Trump administration prepares to withhold $255 million in aid to Pakistan

The $255 million accounts to almost 25 per cent of annual aid package from Washington to Pakistan

FILE - In this Dec. 22, 2017, file photo, President Donald Trump speaks with reporters in the Oval Office of the White House in Washington. Trump is threatening to cut off aid money to the Palestinian Authority and acknowledging that the Middle East peace process appears to be stalled. Trump says in a pair of tweets that, “we pay the Palestinians HUNDRED OF MILLIONS OF DOLLARS a year and get no appreciation or respect. They don’t even want to negotiate a long overdue ...peace treaty with Israel.”(AP Photo/Evan Vucci, File)
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The Trump administration has informed members of Congress that it will withhold security aid to Pakistan over what it described as “double game” by the authorities in Islamabad in countering the terrorism.

The announcement, which reflects US administration’s increasing levels of frustration with Pakistan, could be confirmed at any point within the next 24 hours.

How much of an impact the move would have is not clear, with one expert warning that it could be ineffective and a former Pakistani diplomat telling The National it doesn’t go far enough.

Read more: Trump's ramped-up rhetoric will strain an already difficult relationship

Reuters reported late on Wednesday that the White House has been informing members of Congress it has decided “to cut off ‘security assistance’ to Pakistan.”

Last week, the New York Times reported that the Trump team was considering withholding the $255 million in aid that it delayed sending to Islamabad last year, something that US ambassador to the UN Nikki Haley confirmed in a press conference on Tuesday.

Ms Haley accused Pakistan of playing “a double game for years”. Her comments came shortly  after Mr Trump’s tweet accusing Islamabad of “lies & deceit, thinking of our leaders as fools. They give safe haven to the terrorists we hunt in Afghanistan, with little help. No more!.”

While the administration has not given details on the how the aid would be cut and for how long, the $255 million accounts to almost 25 per cent of annual aid package from Washington to Pakistan (estimated at $1.1 billion).

Husain Haqqani, Pakistan’s former ambassador to the US between 2008-2011 and director of the South and Central Asia centre at the Hudson Institute, supported the idea of financial pressure on Islamabad to change its behaviour.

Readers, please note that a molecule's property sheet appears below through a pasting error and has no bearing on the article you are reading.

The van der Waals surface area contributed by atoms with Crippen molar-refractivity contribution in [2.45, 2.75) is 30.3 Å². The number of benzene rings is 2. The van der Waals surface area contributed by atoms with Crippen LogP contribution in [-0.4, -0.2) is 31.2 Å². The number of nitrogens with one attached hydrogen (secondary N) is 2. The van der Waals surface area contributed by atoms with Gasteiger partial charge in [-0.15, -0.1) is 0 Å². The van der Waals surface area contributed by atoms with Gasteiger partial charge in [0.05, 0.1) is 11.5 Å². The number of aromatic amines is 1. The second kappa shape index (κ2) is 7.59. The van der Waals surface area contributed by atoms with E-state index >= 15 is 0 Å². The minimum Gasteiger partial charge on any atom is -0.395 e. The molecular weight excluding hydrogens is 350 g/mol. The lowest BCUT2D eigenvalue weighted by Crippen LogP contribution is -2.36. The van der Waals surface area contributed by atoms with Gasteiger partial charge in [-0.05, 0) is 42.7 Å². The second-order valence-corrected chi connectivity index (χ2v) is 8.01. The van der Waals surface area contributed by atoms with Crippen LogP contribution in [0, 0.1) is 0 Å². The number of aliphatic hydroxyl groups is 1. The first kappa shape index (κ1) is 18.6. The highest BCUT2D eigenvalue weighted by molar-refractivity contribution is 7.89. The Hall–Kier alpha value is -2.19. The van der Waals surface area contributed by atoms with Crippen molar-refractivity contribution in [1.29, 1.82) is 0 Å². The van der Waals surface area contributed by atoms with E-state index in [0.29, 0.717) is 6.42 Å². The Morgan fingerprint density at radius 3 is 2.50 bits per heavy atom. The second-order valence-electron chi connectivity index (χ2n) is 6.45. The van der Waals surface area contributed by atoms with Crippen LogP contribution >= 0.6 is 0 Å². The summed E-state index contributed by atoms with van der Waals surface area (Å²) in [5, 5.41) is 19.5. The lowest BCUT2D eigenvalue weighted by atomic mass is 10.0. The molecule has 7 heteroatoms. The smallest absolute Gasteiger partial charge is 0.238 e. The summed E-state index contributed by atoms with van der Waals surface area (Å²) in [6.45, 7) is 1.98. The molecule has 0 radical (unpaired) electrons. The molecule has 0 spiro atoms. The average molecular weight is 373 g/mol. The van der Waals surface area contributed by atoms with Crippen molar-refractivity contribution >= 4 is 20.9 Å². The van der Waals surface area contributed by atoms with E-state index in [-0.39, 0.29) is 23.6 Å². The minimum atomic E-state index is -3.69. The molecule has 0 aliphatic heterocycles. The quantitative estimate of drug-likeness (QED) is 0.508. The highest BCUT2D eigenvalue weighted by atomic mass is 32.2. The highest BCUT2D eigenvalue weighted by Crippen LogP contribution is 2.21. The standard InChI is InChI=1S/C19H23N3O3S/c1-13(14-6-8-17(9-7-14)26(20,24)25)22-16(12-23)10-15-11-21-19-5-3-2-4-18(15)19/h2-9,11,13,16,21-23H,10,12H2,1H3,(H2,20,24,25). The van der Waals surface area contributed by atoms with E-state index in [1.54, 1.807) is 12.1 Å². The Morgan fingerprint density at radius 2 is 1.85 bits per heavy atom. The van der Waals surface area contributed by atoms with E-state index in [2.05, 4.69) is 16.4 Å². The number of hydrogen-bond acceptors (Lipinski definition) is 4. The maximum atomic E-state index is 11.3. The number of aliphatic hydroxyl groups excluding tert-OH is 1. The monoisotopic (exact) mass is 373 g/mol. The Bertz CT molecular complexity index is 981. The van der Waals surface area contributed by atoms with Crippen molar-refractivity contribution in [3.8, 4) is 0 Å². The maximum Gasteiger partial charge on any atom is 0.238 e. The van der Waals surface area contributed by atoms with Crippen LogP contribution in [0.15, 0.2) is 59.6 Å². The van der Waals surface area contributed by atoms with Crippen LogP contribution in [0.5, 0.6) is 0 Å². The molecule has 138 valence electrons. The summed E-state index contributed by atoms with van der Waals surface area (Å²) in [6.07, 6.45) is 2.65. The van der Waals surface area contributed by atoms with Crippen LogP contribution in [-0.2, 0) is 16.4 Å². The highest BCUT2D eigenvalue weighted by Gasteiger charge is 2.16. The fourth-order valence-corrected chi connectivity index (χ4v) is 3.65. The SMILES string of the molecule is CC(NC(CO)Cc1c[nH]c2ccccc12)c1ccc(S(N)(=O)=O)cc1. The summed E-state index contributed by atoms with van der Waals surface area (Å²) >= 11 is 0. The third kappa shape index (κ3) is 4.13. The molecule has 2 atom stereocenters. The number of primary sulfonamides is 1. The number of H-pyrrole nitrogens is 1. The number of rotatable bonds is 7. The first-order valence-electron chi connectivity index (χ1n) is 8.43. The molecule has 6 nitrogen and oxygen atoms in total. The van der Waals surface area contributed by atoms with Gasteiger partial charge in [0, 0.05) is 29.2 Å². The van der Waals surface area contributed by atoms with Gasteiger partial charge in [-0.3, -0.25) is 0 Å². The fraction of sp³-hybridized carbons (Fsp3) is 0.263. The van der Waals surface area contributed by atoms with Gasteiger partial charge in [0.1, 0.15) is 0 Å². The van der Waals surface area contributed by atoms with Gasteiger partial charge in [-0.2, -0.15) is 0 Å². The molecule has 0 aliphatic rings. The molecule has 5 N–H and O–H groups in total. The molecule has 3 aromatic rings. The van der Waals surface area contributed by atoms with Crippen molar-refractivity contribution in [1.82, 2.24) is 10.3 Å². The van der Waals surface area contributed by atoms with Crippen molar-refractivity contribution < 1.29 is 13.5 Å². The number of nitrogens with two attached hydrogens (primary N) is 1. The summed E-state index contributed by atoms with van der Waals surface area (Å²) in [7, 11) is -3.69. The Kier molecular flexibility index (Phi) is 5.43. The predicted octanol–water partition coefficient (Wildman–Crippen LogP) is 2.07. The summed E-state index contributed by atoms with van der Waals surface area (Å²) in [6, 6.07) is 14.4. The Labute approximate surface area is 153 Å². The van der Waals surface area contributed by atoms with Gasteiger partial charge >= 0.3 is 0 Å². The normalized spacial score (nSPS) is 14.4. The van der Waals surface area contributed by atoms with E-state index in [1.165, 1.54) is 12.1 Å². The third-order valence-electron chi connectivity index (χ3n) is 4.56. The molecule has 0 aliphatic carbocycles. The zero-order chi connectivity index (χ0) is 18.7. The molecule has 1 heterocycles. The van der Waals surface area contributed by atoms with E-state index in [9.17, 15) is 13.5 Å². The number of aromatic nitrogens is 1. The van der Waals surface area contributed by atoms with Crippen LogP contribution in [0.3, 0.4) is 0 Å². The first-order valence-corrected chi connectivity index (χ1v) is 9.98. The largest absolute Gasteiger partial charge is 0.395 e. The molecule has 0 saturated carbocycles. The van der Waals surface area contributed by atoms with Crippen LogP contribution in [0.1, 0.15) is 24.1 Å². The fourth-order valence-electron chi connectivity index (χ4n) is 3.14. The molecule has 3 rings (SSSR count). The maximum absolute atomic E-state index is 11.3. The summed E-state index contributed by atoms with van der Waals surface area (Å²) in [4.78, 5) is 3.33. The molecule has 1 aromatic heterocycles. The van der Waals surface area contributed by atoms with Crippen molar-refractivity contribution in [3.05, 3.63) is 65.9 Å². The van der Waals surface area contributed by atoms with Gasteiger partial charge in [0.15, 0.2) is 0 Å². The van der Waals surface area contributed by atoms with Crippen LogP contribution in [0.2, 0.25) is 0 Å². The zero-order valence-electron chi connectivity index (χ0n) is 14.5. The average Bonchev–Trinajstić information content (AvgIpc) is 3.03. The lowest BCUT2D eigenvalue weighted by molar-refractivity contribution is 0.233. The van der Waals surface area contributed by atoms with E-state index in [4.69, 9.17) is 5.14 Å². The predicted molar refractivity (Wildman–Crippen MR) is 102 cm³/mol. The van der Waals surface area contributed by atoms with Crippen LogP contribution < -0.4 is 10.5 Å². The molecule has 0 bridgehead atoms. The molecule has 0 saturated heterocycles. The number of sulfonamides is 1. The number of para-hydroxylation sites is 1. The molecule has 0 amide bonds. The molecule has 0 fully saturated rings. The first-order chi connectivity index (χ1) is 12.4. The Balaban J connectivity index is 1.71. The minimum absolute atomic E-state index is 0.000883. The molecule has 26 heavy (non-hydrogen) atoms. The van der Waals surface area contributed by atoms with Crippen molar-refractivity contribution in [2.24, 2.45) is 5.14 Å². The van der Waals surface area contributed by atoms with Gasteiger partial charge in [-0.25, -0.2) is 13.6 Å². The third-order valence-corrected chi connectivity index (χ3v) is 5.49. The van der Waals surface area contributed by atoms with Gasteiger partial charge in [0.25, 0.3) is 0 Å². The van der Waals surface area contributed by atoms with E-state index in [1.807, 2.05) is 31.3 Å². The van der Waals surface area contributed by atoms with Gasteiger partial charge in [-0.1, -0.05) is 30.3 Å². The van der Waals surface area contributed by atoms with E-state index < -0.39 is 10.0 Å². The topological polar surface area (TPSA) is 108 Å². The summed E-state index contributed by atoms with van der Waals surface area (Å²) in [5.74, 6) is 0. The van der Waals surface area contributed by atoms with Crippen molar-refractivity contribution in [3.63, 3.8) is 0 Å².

He told The National that “Pakistan’s military believes the policies it pursues, including support for the Taliban, are in Pakistan’s national interest and they will not change their definition of national interest until the cost of pursuing it becomes higher than what they are willing to bear.”

Withholding $255 million, however, may not be enough he noted, and “President Trump may have to go farther than cutting off aid to get to that point.”

Read more: Trump's first tweet of 2018 threatens to cut aid to Pakistan

Stephen Tankel, an adjunct senior fellow at the Center for a New American Security in Washington, added more doubt to the impact of Mr Trump’s move.  “On its own, withholding $255 million in assistance is not going to coerce Pakistan into taking more action against the Taliban and Haqqani Network” he said.

“The stakes in Afghanistan are just too high for Pakistan, and it has shown willingness to leave money on the table before - over $600 million in coalition support funds reimbursements - rather than act against the Haqqani network” Mr Tankel told The National. “There’s no reason to think this will be different.”

The pressure in itself may also backfire, the expert warned.

“There’s also a risk that in attempting to compel Pakistan to act against what it views as vital interests, the administration instead leads it to retaliate and reduce cooperation in areas such as access to its air space or supply routes into Afghanistan” he said.

Mr Haqqani agreed that there could be retaliation but one that would hurt Pakistan in the process. He said the authorities in Islamabad “could shut down trans-shipment of supplies for NATO but they would only lose revenue.”.

Asked about possible impact on US troops in Afghanistan, the former ambassador said “they are already under attack from Taliban and the Haqqani Network fighters operating from Pakistan.”

“Without a safe haven, the Taliban would pose a lesser threat to American troops” Mr Haqqani said.

But as relations grow more tense between Washington and Islamabad, the opposite is happening between Pakistan and China.  Pakistan’s Central bank announced on Tuesday that it has officially adopted Chinese currency for for bilateral trade and investment activities between the two countries.